Save Money: Break Down Your Own Chicken
Here's a not-so-well-kept secret about the food industry: retailers love to take your money. And one of the ways they do that is by dividing food into smaller sizes and charging more. Have you ever noticed that a container of precut, washed broccoli costs more than a head of broccoli with the same amount of florets and stems?
This is especially true of meat. Next time you're at the supermarket, look at the per-pound prices for chicken breasts, thighs, and drumsticks. Then look at the per-pound price for a whole chicken. The latter is drastically cheaper. You'll end up paying for the weight of the full carcass, but even when that is accounted for, a whole bird is a much greater deal than precut pieces.
People don't like to buy whole chickens, however, because there's a misconception that birds are difficult to break down. So precut pieces look very convenient. But the reality is that breaking down a whole chicken is very easy, and you'll save a lot of money in the long run. Here's how to do it:
Chickens have a very smooth texture and will cut easily. But if your knife is dull or wet, it will stick to the meat... and you'll start to rip your chicken instead of cutting it. Make sure your knife is both sharp and dry before following any of the further steps below.
Flip the chicken upside-down so that the legs are pointing up. Then, take your knife and pierce the skin where the leg meets the body. You don't want to cut the meat here; the purpose is to slit the skin so that you can move the leg without pulling the skin off the rest of the bird.
Grab the drumstick firmly, then pull it towards the breast of the chicken. You want to pry the bone far enough back so that it pops out of the socket. This may seem bizarre at first, but once you get used to the feeling, it's quite intuitive.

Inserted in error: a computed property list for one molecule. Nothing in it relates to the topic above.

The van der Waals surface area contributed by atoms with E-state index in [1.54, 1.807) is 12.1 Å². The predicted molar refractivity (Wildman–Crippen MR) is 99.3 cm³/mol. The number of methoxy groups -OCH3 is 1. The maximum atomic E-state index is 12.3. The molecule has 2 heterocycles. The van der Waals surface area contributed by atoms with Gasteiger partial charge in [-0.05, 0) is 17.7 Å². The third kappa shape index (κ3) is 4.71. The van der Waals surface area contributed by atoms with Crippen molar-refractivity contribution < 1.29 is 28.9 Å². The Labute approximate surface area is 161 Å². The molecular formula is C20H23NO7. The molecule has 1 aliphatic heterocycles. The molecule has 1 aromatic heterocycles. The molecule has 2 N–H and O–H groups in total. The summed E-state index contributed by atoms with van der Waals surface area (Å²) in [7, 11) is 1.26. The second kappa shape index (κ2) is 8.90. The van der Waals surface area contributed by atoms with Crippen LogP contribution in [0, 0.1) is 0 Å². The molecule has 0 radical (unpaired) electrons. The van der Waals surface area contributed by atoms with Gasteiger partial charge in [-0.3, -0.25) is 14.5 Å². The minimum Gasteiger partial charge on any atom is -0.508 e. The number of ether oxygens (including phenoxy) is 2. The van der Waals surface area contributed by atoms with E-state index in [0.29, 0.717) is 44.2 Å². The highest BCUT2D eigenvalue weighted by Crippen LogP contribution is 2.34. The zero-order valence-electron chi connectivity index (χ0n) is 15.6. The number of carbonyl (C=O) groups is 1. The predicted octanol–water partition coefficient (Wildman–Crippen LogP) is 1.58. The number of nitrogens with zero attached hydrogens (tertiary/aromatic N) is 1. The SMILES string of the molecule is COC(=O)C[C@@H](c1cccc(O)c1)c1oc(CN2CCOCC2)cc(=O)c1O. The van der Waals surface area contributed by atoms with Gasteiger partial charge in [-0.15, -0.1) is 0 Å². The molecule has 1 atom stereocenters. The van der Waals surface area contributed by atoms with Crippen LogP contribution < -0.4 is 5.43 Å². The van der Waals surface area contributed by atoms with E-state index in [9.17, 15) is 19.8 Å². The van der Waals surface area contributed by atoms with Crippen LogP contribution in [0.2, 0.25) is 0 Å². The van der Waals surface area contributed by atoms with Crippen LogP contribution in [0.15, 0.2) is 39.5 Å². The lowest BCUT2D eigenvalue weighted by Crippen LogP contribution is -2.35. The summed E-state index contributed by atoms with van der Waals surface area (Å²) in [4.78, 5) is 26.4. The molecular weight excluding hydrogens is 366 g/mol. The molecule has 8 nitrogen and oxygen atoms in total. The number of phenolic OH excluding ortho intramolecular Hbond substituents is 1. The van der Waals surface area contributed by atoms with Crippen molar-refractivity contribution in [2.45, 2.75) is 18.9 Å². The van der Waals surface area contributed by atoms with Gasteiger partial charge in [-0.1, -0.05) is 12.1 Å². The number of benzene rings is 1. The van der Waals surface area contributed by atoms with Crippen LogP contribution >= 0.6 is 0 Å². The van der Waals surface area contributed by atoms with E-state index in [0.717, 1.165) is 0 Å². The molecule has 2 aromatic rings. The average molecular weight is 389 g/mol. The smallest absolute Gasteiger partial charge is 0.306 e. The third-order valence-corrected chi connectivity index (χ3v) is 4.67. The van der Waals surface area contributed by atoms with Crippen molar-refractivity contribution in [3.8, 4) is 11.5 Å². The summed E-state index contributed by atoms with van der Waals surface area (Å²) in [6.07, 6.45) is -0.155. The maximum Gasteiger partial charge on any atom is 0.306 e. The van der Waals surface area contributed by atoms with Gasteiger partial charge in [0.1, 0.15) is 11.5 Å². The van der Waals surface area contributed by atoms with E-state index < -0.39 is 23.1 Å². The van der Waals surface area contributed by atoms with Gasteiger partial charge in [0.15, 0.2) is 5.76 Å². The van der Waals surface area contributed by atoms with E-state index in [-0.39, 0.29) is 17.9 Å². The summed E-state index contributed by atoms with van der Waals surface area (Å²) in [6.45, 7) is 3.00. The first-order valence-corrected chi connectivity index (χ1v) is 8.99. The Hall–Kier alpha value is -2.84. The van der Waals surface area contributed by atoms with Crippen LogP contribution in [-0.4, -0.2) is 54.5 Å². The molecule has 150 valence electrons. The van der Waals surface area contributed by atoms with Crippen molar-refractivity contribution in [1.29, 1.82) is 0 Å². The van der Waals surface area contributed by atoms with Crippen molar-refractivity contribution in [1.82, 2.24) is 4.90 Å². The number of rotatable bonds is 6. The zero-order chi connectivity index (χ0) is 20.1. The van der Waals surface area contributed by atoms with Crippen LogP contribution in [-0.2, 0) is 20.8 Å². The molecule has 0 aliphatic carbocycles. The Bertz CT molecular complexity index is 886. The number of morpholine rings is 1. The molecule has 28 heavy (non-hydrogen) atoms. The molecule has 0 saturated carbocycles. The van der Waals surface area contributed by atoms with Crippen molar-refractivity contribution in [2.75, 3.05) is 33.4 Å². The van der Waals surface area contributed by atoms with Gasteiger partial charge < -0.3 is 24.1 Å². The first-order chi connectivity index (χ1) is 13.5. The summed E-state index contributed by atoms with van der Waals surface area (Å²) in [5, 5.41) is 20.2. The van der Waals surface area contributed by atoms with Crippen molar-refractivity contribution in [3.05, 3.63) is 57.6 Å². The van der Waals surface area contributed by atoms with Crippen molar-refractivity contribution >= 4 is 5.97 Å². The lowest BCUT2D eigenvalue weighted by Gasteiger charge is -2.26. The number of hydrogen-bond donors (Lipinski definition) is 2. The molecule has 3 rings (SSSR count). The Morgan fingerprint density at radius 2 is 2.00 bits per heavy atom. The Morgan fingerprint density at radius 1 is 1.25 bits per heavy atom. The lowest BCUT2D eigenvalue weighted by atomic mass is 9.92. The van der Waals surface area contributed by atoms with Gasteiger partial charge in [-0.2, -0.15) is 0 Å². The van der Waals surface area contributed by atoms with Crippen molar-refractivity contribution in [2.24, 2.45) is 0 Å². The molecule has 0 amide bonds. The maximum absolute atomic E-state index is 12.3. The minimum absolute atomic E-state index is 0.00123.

Once you've pulled the leg back and popped out the bone, you can cut right through the joint. You shouldn't be cutting through any bone—you'll only need to run your knife along the outside of the joint that has just been popped out.
Repeat this process on the other leg; now you have two separated legs, composed of a drumstick and a thigh.
Take the removed legs and run your finger across them until you find the knuckle.
Place your knife in this spot and cut right through it.
Now the thighs are separated from the drumsticks.
Pull the wing on one side away from the body and run your knife along the joint, cutting slightly into the body of the bird. The wing should come off easily. Repeat this step for the other side.
Now, flip your bird around so that the breasts are facing up, and the wish bone is facing you. Start at the end furthest to you and place your knife on the side of the breastbone. Run the knife along the breastbone, and try to cut as smoothly as you can to retain the quality of the meat.
Instead of cutting around the wishbone and wasting meat, cut through it. When your knife meets the bone, hold the knife up at an angle, as demonstrated in the image below.
Then, hit the top of the knife blade with your hand to push it through the bone. Carve the rest of the breast off of the bone, and repeat for the other side.
Never throw away your chicken carcass because it's excellent for making stocks and soups. If there's any meat left on the bones, it will cook and add flavor to the soup or stock itself.
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And just like that, you have a perfectly jointed chicken! Once you get used to it, this process won't take more than a few minutes.
Not only is jointing a chicken a good way to save money, but you're also likely to get fresher meat. It's great to have a variety of different types of chicken meat in your fridge or freezer without having to pay whole-sale for a good deal.
Lastly, breaking down a chicken at home is both satisfying and fun—you know that the cuts of meat are quality because you are the one who butchered the pieces in the first place!